Where Does the Money Come From? Humanizing High Socioeconomic Status Groups Undermines Attitudes Toward Redistribution

Sainz, Mario, Martínez, Rocío, Rodríguez-Bailón, Rosa y Moya, Miguel . (2019) Where Does the Money Come From? Humanizing High Socioeconomic Status Groups Undermines Attitudes Toward Redistribution. Frontiers in Psychology, Vol. 10

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Título Where Does the Money Come From? Humanizing High Socioeconomic Status Groups Undermines Attitudes Toward Redistribution
Autor(es) Sainz, Mario
Martínez, Rocío
Rodríguez-Bailón, Rosa
Moya, Miguel
Materia(s) Psicología
Abstract The concentration of wealth in the hands of a few at the expense of general impoverishment is a major problem in some modern societies. However, there is a general opposition to redistribution policies or to the application of a progressive taxation system. The goal of this research was to explore one factor that might drive the attitudes toward income redistribution: The (de)humanization of high socioeconomic status groups. Previous studies have shown that high socioeconomic status groups tend to be considered as unemotional machines without any concern for others. However, the consequences of mechanizing (vs. humanizing) high socioeconomic status on the interpretation of socioeconomic differences has not been explored yet. We considered that humanizing high socioeconomic status groups might have an unexpected negative effect on attitudes about income inequality and wealth concentration. Specifically, this research aims to determine how humanizing high socioeconomic status groups influences people’s perceptions of the group’s wealth and preferences for income redistribution. We conducted two studies in which we manipulated the humanity (mechanized vs. humanized in terms of their Human Nature traits) of a high socioeconomic status group. Results of these two studies showed that humanizing (vs. mechanizing) high socioeconomic status groups led to lower support for income redistribution/taxation of wealthy groups, through considering that the group’s wealth comes from internal sources (e.g., ambition) rather than external ones (e.g., corruption). These results were independent of the group’s likeability and perceived competence/warmth. The present research provides valuable insight about the possible dark side of humanizing high socioeconomic status groups as a process that could contribute to the maintenance of the status quo and the legitimation of income inequality in our societies.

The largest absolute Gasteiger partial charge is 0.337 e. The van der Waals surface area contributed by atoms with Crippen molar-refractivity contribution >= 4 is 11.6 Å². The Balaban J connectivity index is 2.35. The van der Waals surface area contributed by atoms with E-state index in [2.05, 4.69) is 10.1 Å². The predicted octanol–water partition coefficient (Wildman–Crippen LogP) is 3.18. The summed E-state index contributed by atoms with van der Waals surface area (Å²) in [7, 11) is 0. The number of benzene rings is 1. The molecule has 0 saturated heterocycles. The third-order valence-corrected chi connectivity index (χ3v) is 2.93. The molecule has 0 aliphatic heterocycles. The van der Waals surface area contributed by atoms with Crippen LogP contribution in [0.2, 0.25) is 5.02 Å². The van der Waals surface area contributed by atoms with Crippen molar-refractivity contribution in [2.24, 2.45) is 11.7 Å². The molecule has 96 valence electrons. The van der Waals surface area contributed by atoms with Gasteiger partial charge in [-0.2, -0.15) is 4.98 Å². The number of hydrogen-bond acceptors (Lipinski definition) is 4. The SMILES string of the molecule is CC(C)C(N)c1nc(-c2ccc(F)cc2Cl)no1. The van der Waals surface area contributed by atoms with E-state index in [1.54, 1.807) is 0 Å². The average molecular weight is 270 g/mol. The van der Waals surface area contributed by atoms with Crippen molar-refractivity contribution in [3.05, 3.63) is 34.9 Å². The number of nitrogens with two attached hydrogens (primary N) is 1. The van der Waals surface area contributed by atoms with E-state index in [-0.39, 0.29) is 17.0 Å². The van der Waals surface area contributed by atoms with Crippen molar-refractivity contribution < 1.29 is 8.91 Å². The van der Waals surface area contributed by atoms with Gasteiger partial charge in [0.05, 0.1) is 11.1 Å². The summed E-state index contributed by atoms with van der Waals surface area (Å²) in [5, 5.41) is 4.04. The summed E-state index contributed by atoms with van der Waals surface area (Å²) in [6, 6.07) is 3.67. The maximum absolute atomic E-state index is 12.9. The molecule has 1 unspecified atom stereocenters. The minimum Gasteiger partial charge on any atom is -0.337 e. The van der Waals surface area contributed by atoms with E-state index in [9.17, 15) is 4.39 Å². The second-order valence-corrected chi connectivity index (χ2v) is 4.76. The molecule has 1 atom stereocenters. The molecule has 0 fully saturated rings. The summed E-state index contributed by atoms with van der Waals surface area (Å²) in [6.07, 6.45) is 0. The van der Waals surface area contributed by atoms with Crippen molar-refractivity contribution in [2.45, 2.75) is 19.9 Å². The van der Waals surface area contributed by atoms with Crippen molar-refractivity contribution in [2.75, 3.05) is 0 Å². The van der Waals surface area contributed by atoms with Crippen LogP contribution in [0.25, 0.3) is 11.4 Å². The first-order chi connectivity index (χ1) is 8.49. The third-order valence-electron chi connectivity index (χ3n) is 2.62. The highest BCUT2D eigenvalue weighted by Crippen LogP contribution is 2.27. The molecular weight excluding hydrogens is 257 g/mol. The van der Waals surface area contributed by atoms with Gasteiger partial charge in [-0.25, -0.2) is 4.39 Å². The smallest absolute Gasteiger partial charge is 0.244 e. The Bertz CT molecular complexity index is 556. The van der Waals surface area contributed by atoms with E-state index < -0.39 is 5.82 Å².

Palabras clave humanization
mechanization
high socioeconomic status groups
attributions of wealth
income redistribution
Editor(es) Frontiers
Fecha 2019-03-29
Formato application/pdf
Identificador bibliuned:DptoPSyO-FPSI-Articulos-Msainz-0009
http://e-spacio.uned.es/fez/view/bibliuned:DptoPSyO-FPSI-Articulos-Msainz-0009
DOI - identifier https://doi.org/10.3389/fpsyg.2019.00771
ISSN - identifier 1664-1078
Nombre de la revista Frontiers in Psychology
Número de Volumen 10
Publicado en la Revista Frontiers in Psychology, Vol. 10
Idioma eng
Versión de la publicación publishedVersion
Tipo de recurso Article
Derechos de acceso y licencia http://creativecommons.org/licenses/by-nc-nd/4.0
info:eu-repo/semantics/openAccess
Tipo de acceso Acceso abierto
Notas adicionales The published version of this article, first published in Frontiers in Psychology, is available online at the publisher's website: Frontiers, https://doi.org/10.3389/fpsyg.2019.00771
Notas adicionales La versión publicada de este artículo, publicado por primera vez en Frontiers in Psychology, está disponible en línea en el sitio web del editor: Frontiers, https://doi.org/10.3389/fpsyg.2019.00771

 
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Creado: Thu, 29 Feb 2024, 20:48:30 CET